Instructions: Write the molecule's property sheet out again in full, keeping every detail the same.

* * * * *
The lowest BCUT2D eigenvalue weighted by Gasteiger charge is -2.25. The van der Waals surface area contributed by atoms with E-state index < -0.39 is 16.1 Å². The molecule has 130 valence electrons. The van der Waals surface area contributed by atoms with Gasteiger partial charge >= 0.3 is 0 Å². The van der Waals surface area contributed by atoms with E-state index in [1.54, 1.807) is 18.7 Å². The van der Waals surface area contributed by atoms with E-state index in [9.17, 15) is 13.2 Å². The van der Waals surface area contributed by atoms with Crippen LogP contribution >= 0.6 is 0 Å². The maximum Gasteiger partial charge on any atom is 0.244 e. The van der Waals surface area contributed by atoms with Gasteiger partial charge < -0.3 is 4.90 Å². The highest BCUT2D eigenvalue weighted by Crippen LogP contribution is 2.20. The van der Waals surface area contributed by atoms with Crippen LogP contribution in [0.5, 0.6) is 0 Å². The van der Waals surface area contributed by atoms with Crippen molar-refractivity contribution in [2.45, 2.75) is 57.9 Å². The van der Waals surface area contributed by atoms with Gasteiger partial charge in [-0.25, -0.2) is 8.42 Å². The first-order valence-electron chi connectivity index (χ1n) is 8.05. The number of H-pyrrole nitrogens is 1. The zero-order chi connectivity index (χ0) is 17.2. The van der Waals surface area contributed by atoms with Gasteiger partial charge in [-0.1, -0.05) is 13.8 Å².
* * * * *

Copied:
The lowest BCUT2D eigenvalue weighted by Gasteiger charge is -2.25. The van der Waals surface area contributed by atoms with E-state index < -0.39 is 16.1 Å². The molecule has 130 valence electrons. The van der Waals surface area contributed by atoms with Gasteiger partial charge >= 0.3 is 0 Å². The van der Waals surface area contributed by atoms with E-state index in [1.54, 1.807) is 18.7 Å². The van der Waals surface area contributed by atoms with E-state index in [9.17, 15) is 13.2 Å². The van der Waals surface area contributed by atoms with Crippen LogP contribution >= 0.6 is 0 Å². The maximum Gasteiger partial charge on any atom is 0.244 e. The van der Waals surface area contributed by atoms with Gasteiger partial charge < -0.3 is 4.90 Å². The highest BCUT2D eigenvalue weighted by Crippen LogP contribution is 2.20. The van der Waals surface area contributed by atoms with Crippen LogP contribution in [0.5, 0.6) is 0 Å². The van der Waals surface area contributed by atoms with Crippen molar-refractivity contribution in [2.45, 2.75) is 57.9 Å². The van der Waals surface area contributed by atoms with Gasteiger partial charge in [-0.25, -0.2) is 8.42 Å². The first-order valence-electron chi connectivity index (χ1n) is 8.05. The number of H-pyrrole nitrogens is 1. The zero-order chi connectivity index (χ0) is 17.2. The van der Waals surface area contributed by atoms with Gasteiger partial charge in [-0.1, -0.05) is 13.8 Å².